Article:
These are the big planetary players of what some of us call “the corporate food regime” those international institutions and oligopolies that dominate the global market in inputs, seeds, agricultural commodities and food.
In summer 2014, three major farm labor trends stand out: few labor shortages, many labor-saving changes, and segmenting farm labor contractors (FLCs.)
The California Climate and Agriculture Network's California legislative round up relevant to climate change for 2014.
Assemblymember Susan Talamantes-Eggman (Stockton) authored the Farmland Conservation Strategy Act (AB 1961). The bill would have required counties with significant farmland resources to inventory their agricultural lands and describe their goals/policies to retain farmland and mitigate for its loss. AB 1961 passed through the Assembly Local Government and Agriculture Committees, but was held over in the Assembly Appropriations Committee in May 2014, after seeing intense opposition from the California Building Industry Association (CBIA).
Despite this, California is moving forward with addressing farmland conservation and climate change issues. The Strategic Growth Council in partnership with the Resources Agency has proposed draft guidelines for a new agricultural lands conservation program [pdf] aimed at reducing greenhouse gas emissions associated with sprawl development.
In less than two weeks, Californians will vote on a water bond (Proposition 1), which would allow the state to assume $7.5 billion of debt in order to fund major water projects throughout California. The 2014 water bond represents significant compromise by the state legislature. Assembly Bill 1471—The Water Quality, Supply, and Infrastructure Improvement Act of 2014—was overwhelmingly approved in August, passing by a vote of 77 to 2 in the State Assembly and unanimously in the Senate. The legislatively-referred Proposition 1 is almost a third less expensive than the two previous water bond acts which were removed from the ballot in 2010 and 2012.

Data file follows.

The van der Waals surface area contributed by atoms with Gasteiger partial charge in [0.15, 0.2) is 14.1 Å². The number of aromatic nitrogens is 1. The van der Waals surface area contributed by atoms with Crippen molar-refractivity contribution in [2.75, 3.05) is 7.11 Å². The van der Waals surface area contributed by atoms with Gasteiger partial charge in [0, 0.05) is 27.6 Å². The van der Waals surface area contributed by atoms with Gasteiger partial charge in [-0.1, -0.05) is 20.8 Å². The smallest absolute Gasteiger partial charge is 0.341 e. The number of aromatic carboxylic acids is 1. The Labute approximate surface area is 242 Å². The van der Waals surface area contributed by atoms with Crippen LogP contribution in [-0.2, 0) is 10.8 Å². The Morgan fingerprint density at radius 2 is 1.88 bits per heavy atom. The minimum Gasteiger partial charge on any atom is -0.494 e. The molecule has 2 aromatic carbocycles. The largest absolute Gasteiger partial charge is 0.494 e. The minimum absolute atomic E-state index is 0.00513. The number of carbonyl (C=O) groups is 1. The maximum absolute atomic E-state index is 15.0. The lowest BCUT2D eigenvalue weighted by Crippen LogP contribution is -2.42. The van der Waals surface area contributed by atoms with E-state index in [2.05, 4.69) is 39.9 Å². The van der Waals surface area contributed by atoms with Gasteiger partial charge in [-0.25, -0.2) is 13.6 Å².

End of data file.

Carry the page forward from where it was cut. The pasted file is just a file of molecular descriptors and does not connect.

The 2014 water bond will not fund short-term projects related to the current drought; rather, it creates a funding mechanism for long-term, generally large-scale water projects that are deemed to be publicly beneficial in one or more ways.
WHAT IS A WATER BOND?
A bond is simply a form of debt: governments can sell them to private investors and pay them back with interest (assumed to be 5%). Water bonds have been the main vehicle to fund major water infrastructure in California for decades. The 2014 Water Bond reauthorizes $425 million in unissued bonds, and authorizes $7.12 billion in new general obligation bonds, all to fund water-related programs and projects throughout the state. According to the Senate Appropriations Committee, the 2014 water bond will require annual debt service payments of $491 million for 30 years for a total of $14.724 billion.
WHAT WILL THE WATER BOND FUND?
The seven categories of projects and programs, from most expensive to least expensive, are:
- Statewide Water System Operational Improvement and Drought Preparedness [$2.7 billion, continuously appropriated]
- Protecting Rivers, Lakes, Streams, Coastal Waters, and Watersheds [$1.495 billion]
- Groundwater Sustainability [$900 million]
- Regional Water Security, Climate and Drought Preparedness [$810 million]
- Water Recycling [$725 million]
- Clean, Safe, and Reliable Drinking Water [$520 million]
- Flood Management [$395 million]
There are several subcategories within each of these seven funding “buckets.” Although the language of the water bond is unspecific about connections to existing proposals like the Bay Delta Conservation Plan (BDCP) or individual dams and reservoirs, the proposed funding amounts reflect official cost estimates for existing proposals. Perhaps most notably, these proposals include raising the Shasta Dam and building two more: Temperance Flat on the Upper San Joaquin, and Sites Reservoir north of the Sacramento-San Joaquin Delta in Colusa County. Approximately one third of the money authorized by Prop 1 will go toward increased water storage. The environmental organizations that have endorsed Prop 1 regularly point out that the water storage funds will not necessarily be used for new dams, as the most efficient and beneficial proposals (perhaps including increased groundwater storage rather than new dams) should prevail in the competitive funding process.